I have interrupted Avila, but she is keen to talk, and articulate. She had been sitting with two other women at the side of the shop, close by a phone cabin, small bibles open in front of them. They tell me they are Jehovah's Witnesses. To our left there are a couple of electronic games machines at which children are playing. Flies are a constant irritation.

I ask about the phone cabin.

"It is the only phone line in the village," Avila says. "The men ring from the United States and stay on the line and I send someone off to get their family. They can talk for an hour for 20 pesos (about $1.80)."

"A lot of the men are in the United States?" I ask.

"Yes, many," she says emphatically.

"How about education?" I ask.

"Better now," she says. "People have more money, so they send the children on the bus to Ezequiel Montes to secondary school. Before most went only to primary school, in the village."

We step outside the shop. The principal street of the town outside is broad. A line of water runs down its center.

"What do people want?" I ask, "what do they ask the local politicians for?"

"Well, drainage," she says, glancing towards the line of water, "and electricity. Not all the houses have it. And running water. Not all of them have it. You should see how some people live. Just stone walls, and bare earth floors."

A new pick-up truck goes by.

"That's a good one," I say to Avila.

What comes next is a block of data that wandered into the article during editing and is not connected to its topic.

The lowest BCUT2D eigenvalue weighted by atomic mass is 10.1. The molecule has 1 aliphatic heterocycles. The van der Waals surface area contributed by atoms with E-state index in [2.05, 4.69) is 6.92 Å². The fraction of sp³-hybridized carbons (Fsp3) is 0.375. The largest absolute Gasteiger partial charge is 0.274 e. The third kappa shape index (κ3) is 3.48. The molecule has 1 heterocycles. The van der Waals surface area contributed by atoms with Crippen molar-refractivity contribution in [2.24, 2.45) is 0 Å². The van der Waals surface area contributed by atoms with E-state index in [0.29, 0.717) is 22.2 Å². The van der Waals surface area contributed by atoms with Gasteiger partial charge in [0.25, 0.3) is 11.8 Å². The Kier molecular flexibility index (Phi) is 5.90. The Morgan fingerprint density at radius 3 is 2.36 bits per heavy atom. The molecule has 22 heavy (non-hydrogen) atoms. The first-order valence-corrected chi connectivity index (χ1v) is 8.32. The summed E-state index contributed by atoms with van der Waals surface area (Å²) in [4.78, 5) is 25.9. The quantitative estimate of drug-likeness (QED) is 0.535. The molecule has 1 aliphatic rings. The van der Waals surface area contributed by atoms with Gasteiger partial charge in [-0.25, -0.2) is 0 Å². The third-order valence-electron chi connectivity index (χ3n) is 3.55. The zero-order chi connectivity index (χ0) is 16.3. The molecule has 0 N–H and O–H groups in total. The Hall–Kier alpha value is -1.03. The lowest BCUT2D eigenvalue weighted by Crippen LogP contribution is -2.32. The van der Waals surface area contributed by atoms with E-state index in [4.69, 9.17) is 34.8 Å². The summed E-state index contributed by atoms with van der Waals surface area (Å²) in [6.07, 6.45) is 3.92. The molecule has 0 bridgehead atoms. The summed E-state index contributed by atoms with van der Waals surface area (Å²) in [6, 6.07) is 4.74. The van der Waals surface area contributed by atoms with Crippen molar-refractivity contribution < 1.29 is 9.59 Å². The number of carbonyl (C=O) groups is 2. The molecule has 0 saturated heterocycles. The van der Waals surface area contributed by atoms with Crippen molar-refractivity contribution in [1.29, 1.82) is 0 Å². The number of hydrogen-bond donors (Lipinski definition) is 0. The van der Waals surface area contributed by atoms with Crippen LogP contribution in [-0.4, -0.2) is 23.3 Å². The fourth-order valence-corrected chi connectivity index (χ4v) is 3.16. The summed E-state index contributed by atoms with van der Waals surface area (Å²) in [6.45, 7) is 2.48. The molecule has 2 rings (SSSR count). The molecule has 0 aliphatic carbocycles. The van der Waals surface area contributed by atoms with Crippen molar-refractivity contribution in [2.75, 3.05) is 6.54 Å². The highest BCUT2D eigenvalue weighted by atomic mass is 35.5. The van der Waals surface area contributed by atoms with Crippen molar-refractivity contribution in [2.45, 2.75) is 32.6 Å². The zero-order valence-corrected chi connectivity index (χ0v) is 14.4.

"No, any car like that is from outside," she says. "That's a landowner from Ezequiel, here to check on workers."

I thank her and set off. I drop into the government-run health center on my way, and speak to the nurse who, like Avila, is welcoming.

"What is the main health problem here?" I ask.

"Diarrhea," she replies, "It's the lack of hygiene in the homes."

Hygienic Agros seems further and further away. It is hard to believe it has made lives better, but it has. Without it, the lives of Marisela and everyone else would be far worse.

Contributed by Ian Campbell, UPI Correspondent. The above piece is part 15 of a half-year series by United Press International which focuses each week on the human face of globalization in locales ranging from India to the heartland of the United States. The series looks at the complex array of social and economic issues facing workers, managers, students and others, who have been affected by the growing worldwide investment, trade and technological interconnections that have come to be known as globalization. Reprinted with permission from United Press International.

To read another Global Envision article about the faces of globalization, see Faces of Globalization: India's Gen-Y.